Sen. Joe Manchin (D-WV) declared his opposition to the House-passed For the People Act, and reaffirmed his refusal to eliminate the filibuster, in an op-ed published in the Charleston Gazette-Mail on Sunday.
Manchin does not articulate specific policy objections to the legislation — which proposes major election reforms that lower barriers to voting — but simply dismisses the measure as “partisan.”
“I believe that partisan voting legislation will destroy the already weakening blinds of our democracy, and for that reason, I will vote against the For The People Act,” Manchin wrote.
“The truth, I would argue, is that voting and election reform that is done in a partisan manner will all but ensure partisan divisions continue to deepen,” the West Virginia senator added.
Manchin doubled down on his promise to preserve the filibuster.
“I will not vote to weaken or eliminate the filibuster,” Manchin wrote. “For as long as I have the privilege of being your U.S. senator, I will fight to represent the people of West Virginia, to seek bipartisan compromise no matter how difficult and to develop the political bonds that end divisions and help unite the country we love.”
Manchin, who previously expressed issues with the broad nature of the bill, reiterated his support for the less-comprehensive John Lewis Voting Rights Act.
“I continue to engage with my Republican and Democratic colleagues about the value of the John Lewis Voting Rights Advancement Act and I am encouraged by the desire from both sides to transcend partisan politics and strengthen our democracy by protecting voting rights,” Manchin wrote.
Manchin’s opposition to the sweeping voting reform legislation, which passed in the House last March in a 220-210 vote without GOP support, endangers the bill’s survival in the 50-50 Senate.
Last week, President Biden appeared to take aim at Sens. Manchin and Kyrsten Sinema (D-AZ) for their vehement refusal to eliminate or reform the filibuster amid Democrats’ push for voting rights reforms.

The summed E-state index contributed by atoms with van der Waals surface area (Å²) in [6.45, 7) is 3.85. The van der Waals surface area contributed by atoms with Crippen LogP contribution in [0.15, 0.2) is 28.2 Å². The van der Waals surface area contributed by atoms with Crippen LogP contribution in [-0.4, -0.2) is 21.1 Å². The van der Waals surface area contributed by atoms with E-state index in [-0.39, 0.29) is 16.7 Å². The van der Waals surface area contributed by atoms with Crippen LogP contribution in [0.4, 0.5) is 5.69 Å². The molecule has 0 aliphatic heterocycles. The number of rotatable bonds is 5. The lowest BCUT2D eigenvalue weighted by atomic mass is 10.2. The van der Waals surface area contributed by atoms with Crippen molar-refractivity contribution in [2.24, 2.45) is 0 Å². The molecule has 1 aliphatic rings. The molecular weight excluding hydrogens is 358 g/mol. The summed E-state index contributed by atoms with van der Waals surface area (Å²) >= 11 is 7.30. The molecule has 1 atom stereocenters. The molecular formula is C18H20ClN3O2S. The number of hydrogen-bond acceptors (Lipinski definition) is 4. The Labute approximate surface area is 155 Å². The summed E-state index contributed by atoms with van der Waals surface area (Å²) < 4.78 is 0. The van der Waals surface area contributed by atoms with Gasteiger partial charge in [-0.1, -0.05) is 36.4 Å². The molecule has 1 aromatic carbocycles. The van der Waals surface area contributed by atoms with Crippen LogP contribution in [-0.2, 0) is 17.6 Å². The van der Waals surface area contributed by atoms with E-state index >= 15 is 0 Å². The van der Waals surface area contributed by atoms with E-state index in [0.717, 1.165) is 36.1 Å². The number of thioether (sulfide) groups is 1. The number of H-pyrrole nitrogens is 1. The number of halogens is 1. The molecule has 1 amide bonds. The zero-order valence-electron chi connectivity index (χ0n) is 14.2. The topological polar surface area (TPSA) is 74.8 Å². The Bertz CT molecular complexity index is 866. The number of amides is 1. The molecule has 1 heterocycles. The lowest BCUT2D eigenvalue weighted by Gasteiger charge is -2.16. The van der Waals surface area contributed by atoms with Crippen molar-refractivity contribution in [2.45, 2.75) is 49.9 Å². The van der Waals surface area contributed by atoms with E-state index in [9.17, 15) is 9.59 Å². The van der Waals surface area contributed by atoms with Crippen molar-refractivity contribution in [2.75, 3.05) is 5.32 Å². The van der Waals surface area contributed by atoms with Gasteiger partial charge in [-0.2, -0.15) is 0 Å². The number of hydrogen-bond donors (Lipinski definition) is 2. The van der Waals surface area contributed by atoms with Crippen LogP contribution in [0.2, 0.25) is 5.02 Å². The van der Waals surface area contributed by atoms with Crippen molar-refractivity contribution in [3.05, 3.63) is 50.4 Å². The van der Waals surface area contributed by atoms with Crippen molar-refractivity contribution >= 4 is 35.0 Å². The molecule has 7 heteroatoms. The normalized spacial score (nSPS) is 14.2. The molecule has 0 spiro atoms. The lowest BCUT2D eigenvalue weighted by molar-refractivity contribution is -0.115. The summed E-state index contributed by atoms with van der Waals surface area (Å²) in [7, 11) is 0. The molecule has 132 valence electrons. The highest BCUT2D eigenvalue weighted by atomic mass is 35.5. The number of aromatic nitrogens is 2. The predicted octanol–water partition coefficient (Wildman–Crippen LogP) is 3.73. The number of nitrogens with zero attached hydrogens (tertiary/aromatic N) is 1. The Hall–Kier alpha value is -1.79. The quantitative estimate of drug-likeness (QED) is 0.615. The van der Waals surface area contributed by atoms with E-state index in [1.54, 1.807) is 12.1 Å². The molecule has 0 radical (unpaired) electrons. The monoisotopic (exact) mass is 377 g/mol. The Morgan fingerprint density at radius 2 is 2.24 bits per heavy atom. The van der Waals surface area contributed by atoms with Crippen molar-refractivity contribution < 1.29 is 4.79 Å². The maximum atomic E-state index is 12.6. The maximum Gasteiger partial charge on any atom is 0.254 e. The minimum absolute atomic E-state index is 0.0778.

During a speech marking the 100-year anniversary of the Tulsa Race Massacre, the President referred to the obstacles that the filibuster presents in getting his legislative agenda passed in a 50-50 Senate — and appeared to take issue with Manchin and Sinema’s reluctance towards eliminating or reforming the filibuster.
“I hear all the folks on TV saying why doesn’t Biden get this done? Well, because Biden only has a majority of effectively four votes in the House and a tie in the Senate — with two members of the Senate who vote more with my Republican friends,” Biden said, despite the moderate senators’ record of voting in favor of the President’s agenda, at least thus far.
Both Manchin and Sinema have become the main roadblocks to Senate Democrats’ efforts to abolish the filibuster.
Prior to Senate Republicans killing the House-passed bill for the bipartisan Jan. 6 commission by using the filibuster last month, Manchin said he remains opposed to breaking the filibuster and lowering the 60-vote threshold to get the commission bill passed through the Senate.
“I’m not ready to destroy our government,” Manchin said last month. “I think they will come together, you have to have faith that there’s 10 good people.”